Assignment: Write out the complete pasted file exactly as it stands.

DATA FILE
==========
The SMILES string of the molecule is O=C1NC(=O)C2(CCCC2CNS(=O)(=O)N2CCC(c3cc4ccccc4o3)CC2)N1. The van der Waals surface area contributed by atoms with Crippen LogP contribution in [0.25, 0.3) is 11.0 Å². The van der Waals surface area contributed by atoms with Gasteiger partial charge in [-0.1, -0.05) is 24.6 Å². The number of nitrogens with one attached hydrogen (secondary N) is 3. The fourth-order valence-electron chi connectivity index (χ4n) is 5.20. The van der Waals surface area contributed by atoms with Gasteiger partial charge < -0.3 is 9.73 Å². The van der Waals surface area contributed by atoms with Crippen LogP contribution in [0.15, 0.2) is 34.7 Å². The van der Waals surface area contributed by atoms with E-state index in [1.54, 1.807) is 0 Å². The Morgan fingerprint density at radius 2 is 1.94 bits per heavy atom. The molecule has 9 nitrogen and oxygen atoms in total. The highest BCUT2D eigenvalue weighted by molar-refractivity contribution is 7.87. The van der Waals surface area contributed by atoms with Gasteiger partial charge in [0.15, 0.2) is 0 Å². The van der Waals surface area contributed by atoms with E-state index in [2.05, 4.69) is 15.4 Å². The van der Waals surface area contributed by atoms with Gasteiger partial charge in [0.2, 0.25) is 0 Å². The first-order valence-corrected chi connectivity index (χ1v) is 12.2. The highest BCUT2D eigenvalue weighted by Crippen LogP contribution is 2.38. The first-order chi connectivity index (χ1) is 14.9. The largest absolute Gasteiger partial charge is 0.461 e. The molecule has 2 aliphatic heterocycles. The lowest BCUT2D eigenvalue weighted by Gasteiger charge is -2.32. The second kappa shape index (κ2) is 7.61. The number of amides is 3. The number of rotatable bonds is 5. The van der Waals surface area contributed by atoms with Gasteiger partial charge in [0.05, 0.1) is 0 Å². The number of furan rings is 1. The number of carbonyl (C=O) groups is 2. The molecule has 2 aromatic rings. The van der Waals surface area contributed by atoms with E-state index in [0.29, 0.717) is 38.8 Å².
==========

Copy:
The SMILES string of the molecule is O=C1NC(=O)C2(CCCC2CNS(=O)(=O)N2CCC(c3cc4ccccc4o3)CC2)N1. The van der Waals surface area contributed by atoms with Crippen LogP contribution in [0.25, 0.3) is 11.0 Å². The van der Waals surface area contributed by atoms with Gasteiger partial charge in [-0.1, -0.05) is 24.6 Å². The number of nitrogens with one attached hydrogen (secondary N) is 3. The fourth-order valence-electron chi connectivity index (χ4n) is 5.20. The van der Waals surface area contributed by atoms with Gasteiger partial charge < -0.3 is 9.73 Å². The van der Waals surface area contributed by atoms with Crippen LogP contribution in [0.15, 0.2) is 34.7 Å². The van der Waals surface area contributed by atoms with E-state index in [1.54, 1.807) is 0 Å². The Morgan fingerprint density at radius 2 is 1.94 bits per heavy atom. The molecule has 9 nitrogen and oxygen atoms in total. The highest BCUT2D eigenvalue weighted by molar-refractivity contribution is 7.87. The van der Waals surface area contributed by atoms with Gasteiger partial charge in [0.15, 0.2) is 0 Å². The van der Waals surface area contributed by atoms with E-state index in [2.05, 4.69) is 15.4 Å². The van der Waals surface area contributed by atoms with Gasteiger partial charge in [0.2, 0.25) is 0 Å². The first-order valence-corrected chi connectivity index (χ1v) is 12.2. The highest BCUT2D eigenvalue weighted by Crippen LogP contribution is 2.38. The first-order chi connectivity index (χ1) is 14.9. The largest absolute Gasteiger partial charge is 0.461 e. The molecule has 2 aliphatic heterocycles. The lowest BCUT2D eigenvalue weighted by Gasteiger charge is -2.32. The second kappa shape index (κ2) is 7.61. The number of amides is 3. The number of rotatable bonds is 5. The van der Waals surface area contributed by atoms with Gasteiger partial charge in [0.05, 0.1) is 0 Å². The number of furan rings is 1. The number of carbonyl (C=O) groups is 2. The molecule has 2 aromatic rings. The van der Waals surface area contributed by atoms with E-state index in [0.29, 0.717) is 38.8 Å².